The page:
- Banded rudderfish
- Crevalle jack
- Conger eel
- Smallmouth flounder
- Striped bass
- Striped killifish
- Striped sea robin
- Summer flounder
- Windowpane flounder
- Yellow jack
We’ve also observed a few fish species that have fallen out of cages during camera deployment/retrieval, but were not yet observed on video, including:
- Naked goby
- Oyster toadfish
- Rock gunnel
Identifying fish to species level and counting fish are only the first steps in our video analysis. We are also analyzing fish behavior in the video we have collected.
We've partnered with two fish ecologists, Peter Auster from the University of Connecticut and the Mystic Aquarium, and Christian Conroy from the University of New Haven, to identify and quantify the different ways that fish are using oyster cages. So far we've seen fish feeding on the colonizing organisms that grow on the cages, little fish escaping from bigger fish by darting inside the cage itself, female fish retreating inside the cage to escape male fish of the same species, territorial behavior, courtship, and fish spawning.
Our analysis of eDNA samples collected during summer 2017 was recently published in Frontiers in Marine Science.
Northeast Fisheries Science Center Project/Principal Investigators:
Greater Atlantic Regional Fisheries Office Project/Principal Investigators
NOAA Fisheries Project Team:
Collaborators and Partners
- Northeastern University
- Jon Grabowski
- Kelsey Schultz
- Rutgers University
- Daphne Munroe
- Jenny Shinn
- University of Connecticut/Mystic Aquarium
- Peter Auster
- University of New Haven
- Christian Conroy
- Adam Armbruster
- Calandria DeCastro (NOAA Corps)
- Bridget Ferriss (NOAA Alaska Fisheries Science Center)
- Keith Golden (NOAA Corps)
- Beth Sanderson (NOAA Northwest Fisheries Science Center)
- The Nature Conservancy
- Steve Kirk
Students and Interns
- Eileen Bates (Bowdoin College)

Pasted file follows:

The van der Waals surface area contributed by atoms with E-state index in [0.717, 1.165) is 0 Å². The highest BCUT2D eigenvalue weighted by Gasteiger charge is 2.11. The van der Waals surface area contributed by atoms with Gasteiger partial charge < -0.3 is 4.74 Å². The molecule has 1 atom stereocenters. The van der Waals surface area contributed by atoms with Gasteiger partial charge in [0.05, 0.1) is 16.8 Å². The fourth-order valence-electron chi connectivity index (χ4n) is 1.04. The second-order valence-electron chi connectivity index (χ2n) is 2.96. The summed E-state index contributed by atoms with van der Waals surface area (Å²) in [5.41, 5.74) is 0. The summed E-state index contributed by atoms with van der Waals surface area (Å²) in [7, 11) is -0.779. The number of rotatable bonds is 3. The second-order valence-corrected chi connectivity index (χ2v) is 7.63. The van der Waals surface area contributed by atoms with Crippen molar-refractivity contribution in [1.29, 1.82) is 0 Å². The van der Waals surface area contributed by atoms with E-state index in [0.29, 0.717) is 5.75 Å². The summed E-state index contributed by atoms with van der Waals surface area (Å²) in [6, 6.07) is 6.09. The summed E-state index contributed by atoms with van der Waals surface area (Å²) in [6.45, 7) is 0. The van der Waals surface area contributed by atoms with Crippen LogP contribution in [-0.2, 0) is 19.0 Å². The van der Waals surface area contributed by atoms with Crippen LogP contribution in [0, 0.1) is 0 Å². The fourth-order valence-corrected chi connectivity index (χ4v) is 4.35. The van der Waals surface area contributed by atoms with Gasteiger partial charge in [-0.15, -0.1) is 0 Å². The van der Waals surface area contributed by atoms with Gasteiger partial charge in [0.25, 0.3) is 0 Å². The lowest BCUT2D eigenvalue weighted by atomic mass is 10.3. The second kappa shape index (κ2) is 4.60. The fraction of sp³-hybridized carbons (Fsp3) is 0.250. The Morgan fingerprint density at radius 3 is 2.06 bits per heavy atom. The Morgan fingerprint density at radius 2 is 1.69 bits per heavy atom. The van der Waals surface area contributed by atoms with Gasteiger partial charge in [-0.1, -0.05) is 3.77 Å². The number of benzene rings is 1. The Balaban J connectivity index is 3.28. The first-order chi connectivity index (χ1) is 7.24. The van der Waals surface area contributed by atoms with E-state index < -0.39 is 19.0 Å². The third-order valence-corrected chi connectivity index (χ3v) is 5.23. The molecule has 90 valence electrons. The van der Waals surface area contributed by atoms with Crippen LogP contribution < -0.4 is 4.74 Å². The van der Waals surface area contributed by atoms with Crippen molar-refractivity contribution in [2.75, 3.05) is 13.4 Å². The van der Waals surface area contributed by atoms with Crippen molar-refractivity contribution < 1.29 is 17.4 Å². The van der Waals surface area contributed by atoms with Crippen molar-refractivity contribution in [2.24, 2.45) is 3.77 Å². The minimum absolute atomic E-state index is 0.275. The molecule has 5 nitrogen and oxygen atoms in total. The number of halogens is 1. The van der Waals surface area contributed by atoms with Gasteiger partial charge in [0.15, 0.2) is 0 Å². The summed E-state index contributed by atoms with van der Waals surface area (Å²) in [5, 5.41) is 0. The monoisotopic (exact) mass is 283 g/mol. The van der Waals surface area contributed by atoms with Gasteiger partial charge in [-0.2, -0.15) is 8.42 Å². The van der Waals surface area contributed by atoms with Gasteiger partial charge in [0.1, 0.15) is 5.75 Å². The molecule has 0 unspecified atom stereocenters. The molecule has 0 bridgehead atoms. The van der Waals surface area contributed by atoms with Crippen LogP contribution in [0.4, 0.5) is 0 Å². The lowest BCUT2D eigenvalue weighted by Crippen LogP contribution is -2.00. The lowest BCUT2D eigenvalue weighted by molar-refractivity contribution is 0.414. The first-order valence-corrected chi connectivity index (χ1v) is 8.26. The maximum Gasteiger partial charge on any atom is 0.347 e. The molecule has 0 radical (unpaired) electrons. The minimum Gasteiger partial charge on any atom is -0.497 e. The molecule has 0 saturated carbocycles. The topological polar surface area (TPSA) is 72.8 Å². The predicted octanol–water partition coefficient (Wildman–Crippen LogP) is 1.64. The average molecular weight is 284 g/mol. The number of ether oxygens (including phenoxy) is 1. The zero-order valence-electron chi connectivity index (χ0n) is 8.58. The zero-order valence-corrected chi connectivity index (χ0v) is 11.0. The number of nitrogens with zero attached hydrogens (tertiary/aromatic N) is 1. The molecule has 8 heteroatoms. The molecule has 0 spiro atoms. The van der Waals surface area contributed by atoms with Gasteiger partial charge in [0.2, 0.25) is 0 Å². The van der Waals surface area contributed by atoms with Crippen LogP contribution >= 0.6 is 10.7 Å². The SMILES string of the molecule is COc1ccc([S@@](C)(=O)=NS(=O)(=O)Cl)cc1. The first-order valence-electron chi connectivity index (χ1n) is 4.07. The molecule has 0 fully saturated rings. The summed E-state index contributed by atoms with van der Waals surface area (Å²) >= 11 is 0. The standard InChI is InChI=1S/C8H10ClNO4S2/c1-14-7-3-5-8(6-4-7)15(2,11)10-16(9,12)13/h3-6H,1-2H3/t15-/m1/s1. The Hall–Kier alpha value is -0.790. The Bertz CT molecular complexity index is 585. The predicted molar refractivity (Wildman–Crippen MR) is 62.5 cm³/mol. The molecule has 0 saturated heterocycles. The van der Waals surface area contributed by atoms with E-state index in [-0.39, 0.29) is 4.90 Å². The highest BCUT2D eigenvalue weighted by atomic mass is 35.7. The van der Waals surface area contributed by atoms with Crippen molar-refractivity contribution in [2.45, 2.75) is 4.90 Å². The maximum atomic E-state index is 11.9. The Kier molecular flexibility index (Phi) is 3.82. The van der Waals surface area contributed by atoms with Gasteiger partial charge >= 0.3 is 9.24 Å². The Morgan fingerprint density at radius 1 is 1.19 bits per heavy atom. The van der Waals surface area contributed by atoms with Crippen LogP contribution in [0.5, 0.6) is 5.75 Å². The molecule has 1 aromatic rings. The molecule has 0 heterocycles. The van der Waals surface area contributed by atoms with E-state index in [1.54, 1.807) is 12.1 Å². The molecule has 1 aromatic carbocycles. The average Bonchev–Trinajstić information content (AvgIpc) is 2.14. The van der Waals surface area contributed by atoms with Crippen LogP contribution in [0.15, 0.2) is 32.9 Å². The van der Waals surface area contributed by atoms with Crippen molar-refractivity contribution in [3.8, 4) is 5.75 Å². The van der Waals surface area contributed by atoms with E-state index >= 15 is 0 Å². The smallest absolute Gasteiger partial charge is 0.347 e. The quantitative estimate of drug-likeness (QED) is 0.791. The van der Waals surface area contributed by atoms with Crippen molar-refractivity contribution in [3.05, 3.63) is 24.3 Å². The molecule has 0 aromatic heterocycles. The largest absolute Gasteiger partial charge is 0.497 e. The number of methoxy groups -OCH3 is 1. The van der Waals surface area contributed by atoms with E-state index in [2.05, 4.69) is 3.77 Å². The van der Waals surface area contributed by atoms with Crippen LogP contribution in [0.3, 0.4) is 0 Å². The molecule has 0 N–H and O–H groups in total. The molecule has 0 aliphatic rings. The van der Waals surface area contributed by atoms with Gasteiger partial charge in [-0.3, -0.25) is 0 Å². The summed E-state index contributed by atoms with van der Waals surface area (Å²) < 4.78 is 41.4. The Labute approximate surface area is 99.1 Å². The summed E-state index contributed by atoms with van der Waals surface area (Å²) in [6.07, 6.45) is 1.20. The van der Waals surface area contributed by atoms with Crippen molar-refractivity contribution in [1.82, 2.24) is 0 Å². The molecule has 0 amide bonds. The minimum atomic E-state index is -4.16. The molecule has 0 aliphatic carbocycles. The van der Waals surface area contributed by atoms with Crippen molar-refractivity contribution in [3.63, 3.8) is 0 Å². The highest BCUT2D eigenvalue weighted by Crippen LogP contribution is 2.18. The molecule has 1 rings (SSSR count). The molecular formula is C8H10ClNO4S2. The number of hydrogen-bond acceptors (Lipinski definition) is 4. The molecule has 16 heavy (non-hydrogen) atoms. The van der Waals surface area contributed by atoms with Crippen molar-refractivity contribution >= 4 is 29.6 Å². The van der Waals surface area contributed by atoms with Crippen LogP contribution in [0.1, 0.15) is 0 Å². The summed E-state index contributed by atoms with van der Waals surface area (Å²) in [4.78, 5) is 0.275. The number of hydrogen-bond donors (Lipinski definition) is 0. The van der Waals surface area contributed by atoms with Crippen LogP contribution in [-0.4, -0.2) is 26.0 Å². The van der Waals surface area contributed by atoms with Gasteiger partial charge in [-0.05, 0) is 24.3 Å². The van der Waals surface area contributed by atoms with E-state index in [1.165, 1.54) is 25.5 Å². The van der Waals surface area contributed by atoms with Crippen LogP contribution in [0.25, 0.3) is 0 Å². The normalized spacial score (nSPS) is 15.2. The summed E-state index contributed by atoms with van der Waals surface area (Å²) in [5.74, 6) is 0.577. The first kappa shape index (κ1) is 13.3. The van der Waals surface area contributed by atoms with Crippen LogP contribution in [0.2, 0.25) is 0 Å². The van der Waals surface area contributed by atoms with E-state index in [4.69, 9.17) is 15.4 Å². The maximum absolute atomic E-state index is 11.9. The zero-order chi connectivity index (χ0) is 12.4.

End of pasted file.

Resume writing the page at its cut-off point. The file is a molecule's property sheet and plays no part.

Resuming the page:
- Bobbi Bevacqua (Western Washington University)
- Deaven Maull (Washington College)
- Max Mauro (University of Maine)
- Brandon Rose (Eckerd College)
- Ryan Rubino (Texas A & M University)
State of Connecticut Aquaculture Division
- David Carey
- Kristin DeRosia-Banick
- Shannon Kelly
- Atlantic Clam Farms
- John Pinkowski
- Charles Island Oyster Farm
- Charles Viens
- Copps Island Oysters
- Jimmy Bloom
- Rachel Precious
- Fishers Island Oysters
- G & B Shellfish Farm
- Gary Salce
- Hummock Island Oyster Company
- Jeff Northrup
- Noank Aquaculture Cooperative
- Jim Markow
- Robert Granfield
U.S. Coast Guard
- Arthur Allen (Office of Search and Rescue)
Citizen ScienceWe've created a citizen science guide to help growers capture high quality underwater footage of their aquaculture gear to monitor the ecosystem interactions:
- Using underwater video to observe aquaculture gear in Long Island Sound - A Citizen Science Guide (Updated 2020)
Rutgers University received funding from the Northeastern Regional Aquaculture Center to investigate fish and invertebrate interactions with oyster aquaculture gear and natural habitats using GoPro cameras in New Jersey. Their project engages oyster growers in Barnegat Bay that use floating oyster bags and oyster bottom cages. Natural habitats included a marsh edge and bare sandy bottom. Scientists have posted video clips from the project on the lab’s YouTube channel, and you can find more project information at the lab’s website.
The Nature Conservancy and Northeastern University have partnered to investigate how oyster farming gear provides habitat for other marine species using GoPro cameras in Massachusetts. They are working with commercial growers in Duxbury and Cotuit who use shelf-and-bag bottom cages, bottom trays, and OysterGro gear on both intertidal and subtidal farms. Natural habitat and control sites include constructed oyster reef, rocky reef, and bare sediment. The Nature Conservancy produced a video about this local project and how it contributes to the organization’s global aquaculture program.We have shared our video collected in Milford with partners at the University of New Haven, who are analyzing videos of black sea bass and quantifying territorial and station-keeping behaviors around oyster cages and rock reefs.
- Eyes Underwater: Complementary Tools Can Determine How Fish Use Oyster Aquaculture Gear
- CERF Video: A Day of Fieldwork for the GoPro Project
- Capturing Life on Shellfish Farms (Story Map)
- NOAA Fisheries Lab Helps Shellfish Growers Become Citizen Scientists
- Tracking Marine Life with Invisible Clues: eDNA Enhances Ecosystem Monitoring
- Science on the Half Shell: Milford Lab Tour for Kids Grades 2-8 (Recorded Webinar)
- Oyster Aquaculture Provides Habitat for Fish and Invertebrates - American Fisheries Society
- Window to an Underwater World: Milford scientists evaluate aquaculture oyster cages as habitat using GoPro cameras
- NOAA Scientists Monitoring Connecticut Aquaculture (CT Department of Agriculture)
- Aw Shucks: Scientists Use GoPro to Study Oyster Habitats
- GoPro cameras let scientists know how fish act near oyster cages
- Collaborative research with the Northwest Fisheries Science Center (Outreach Handout)
- Documenting the Ecosystem Services Provided by Oyster Aquaculture Gear (Outreach Handout)